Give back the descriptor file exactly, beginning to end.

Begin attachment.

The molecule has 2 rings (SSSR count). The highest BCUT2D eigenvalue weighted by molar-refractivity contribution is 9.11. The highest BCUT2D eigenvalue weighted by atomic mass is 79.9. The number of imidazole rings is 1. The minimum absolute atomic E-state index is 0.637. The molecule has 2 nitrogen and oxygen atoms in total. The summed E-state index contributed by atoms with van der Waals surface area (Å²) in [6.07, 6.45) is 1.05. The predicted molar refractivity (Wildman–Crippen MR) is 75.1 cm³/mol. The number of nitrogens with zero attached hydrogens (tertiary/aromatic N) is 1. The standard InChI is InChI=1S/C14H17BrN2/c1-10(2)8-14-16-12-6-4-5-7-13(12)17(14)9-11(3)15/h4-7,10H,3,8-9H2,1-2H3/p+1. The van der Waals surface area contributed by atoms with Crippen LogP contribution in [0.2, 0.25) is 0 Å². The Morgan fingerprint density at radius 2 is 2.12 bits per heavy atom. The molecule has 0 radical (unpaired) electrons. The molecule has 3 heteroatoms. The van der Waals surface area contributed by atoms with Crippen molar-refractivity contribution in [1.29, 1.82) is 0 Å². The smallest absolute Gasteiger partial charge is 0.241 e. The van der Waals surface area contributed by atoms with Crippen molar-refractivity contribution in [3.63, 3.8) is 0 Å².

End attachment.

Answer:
The molecule has 2 rings (SSSR count). The highest BCUT2D eigenvalue weighted by molar-refractivity contribution is 9.11. The highest BCUT2D eigenvalue weighted by atomic mass is 79.9. The number of imidazole rings is 1. The minimum absolute atomic E-state index is 0.637. The molecule has 2 nitrogen and oxygen atoms in total. The summed E-state index contributed by atoms with van der Waals surface area (Å²) in [6.07, 6.45) is 1.05. The predicted molar refractivity (Wildman–Crippen MR) is 75.1 cm³/mol. The number of nitrogens with zero attached hydrogens (tertiary/aromatic N) is 1. The standard InChI is InChI=1S/C14H17BrN2/c1-10(2)8-14-16-12-6-4-5-7-13(12)17(14)9-11(3)15/h4-7,10H,3,8-9H2,1-2H3/p+1. The van der Waals surface area contributed by atoms with Crippen LogP contribution in [0.2, 0.25) is 0 Å². The Morgan fingerprint density at radius 2 is 2.12 bits per heavy atom. The molecule has 0 radical (unpaired) electrons. The molecule has 3 heteroatoms. The van der Waals surface area contributed by atoms with Crippen molar-refractivity contribution in [1.29, 1.82) is 0 Å². The smallest absolute Gasteiger partial charge is 0.241 e. The van der Waals surface area contributed by atoms with Crippen molar-refractivity contribution in [3.63, 3.8) is 0 Å².